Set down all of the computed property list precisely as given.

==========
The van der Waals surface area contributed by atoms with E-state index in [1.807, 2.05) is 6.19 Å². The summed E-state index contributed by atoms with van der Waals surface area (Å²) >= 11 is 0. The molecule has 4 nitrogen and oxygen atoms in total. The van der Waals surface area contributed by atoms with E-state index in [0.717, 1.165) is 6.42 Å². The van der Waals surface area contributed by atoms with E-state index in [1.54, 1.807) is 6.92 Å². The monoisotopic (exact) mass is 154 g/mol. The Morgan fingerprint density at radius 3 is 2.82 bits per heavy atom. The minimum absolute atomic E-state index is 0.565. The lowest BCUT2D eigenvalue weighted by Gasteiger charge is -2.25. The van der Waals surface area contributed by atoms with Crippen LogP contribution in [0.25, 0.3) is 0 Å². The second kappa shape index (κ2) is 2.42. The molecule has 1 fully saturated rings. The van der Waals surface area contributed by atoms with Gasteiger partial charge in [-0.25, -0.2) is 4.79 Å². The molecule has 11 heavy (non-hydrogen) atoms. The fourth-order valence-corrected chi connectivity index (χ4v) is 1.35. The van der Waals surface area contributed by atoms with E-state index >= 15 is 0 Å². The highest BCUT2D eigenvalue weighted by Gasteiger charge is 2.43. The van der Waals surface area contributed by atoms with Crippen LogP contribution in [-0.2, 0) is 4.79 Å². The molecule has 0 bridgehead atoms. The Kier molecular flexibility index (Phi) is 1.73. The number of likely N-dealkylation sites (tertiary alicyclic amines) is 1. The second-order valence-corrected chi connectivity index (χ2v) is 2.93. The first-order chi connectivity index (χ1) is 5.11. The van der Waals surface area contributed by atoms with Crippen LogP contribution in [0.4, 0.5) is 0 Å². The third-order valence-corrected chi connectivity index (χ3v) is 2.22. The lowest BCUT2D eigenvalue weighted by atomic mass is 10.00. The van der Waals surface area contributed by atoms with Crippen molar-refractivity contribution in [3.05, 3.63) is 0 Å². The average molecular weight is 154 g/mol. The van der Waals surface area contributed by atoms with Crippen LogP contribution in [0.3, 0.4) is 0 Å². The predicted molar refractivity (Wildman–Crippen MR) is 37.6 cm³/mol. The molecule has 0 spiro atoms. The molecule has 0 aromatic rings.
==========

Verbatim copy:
The van der Waals surface area contributed by atoms with E-state index in [1.807, 2.05) is 6.19 Å². The summed E-state index contributed by atoms with van der Waals surface area (Å²) >= 11 is 0. The molecule has 4 nitrogen and oxygen atoms in total. The van der Waals surface area contributed by atoms with E-state index in [0.717, 1.165) is 6.42 Å². The van der Waals surface area contributed by atoms with E-state index in [1.54, 1.807) is 6.92 Å². The monoisotopic (exact) mass is 154 g/mol. The Morgan fingerprint density at radius 3 is 2.82 bits per heavy atom. The minimum absolute atomic E-state index is 0.565. The lowest BCUT2D eigenvalue weighted by Gasteiger charge is -2.25. The van der Waals surface area contributed by atoms with Crippen LogP contribution in [0.25, 0.3) is 0 Å². The second kappa shape index (κ2) is 2.42. The molecule has 1 fully saturated rings. The van der Waals surface area contributed by atoms with Gasteiger partial charge in [-0.25, -0.2) is 4.79 Å². The molecule has 11 heavy (non-hydrogen) atoms. The fourth-order valence-corrected chi connectivity index (χ4v) is 1.35. The van der Waals surface area contributed by atoms with E-state index >= 15 is 0 Å². The highest BCUT2D eigenvalue weighted by Gasteiger charge is 2.43. The van der Waals surface area contributed by atoms with Crippen LogP contribution in [-0.2, 0) is 4.79 Å². The molecule has 0 bridgehead atoms. The Kier molecular flexibility index (Phi) is 1.73. The number of likely N-dealkylation sites (tertiary alicyclic amines) is 1. The second-order valence-corrected chi connectivity index (χ2v) is 2.93. The first-order chi connectivity index (χ1) is 5.11. The van der Waals surface area contributed by atoms with Crippen LogP contribution in [0.4, 0.5) is 0 Å². The third-order valence-corrected chi connectivity index (χ3v) is 2.22. The lowest BCUT2D eigenvalue weighted by atomic mass is 10.00. The van der Waals surface area contributed by atoms with Crippen molar-refractivity contribution in [3.05, 3.63) is 0 Å². The average molecular weight is 154 g/mol. The van der Waals surface area contributed by atoms with Crippen LogP contribution in [0.3, 0.4) is 0 Å². The predicted molar refractivity (Wildman–Crippen MR) is 37.6 cm³/mol. The molecule has 0 spiro atoms. The molecule has 0 aromatic rings.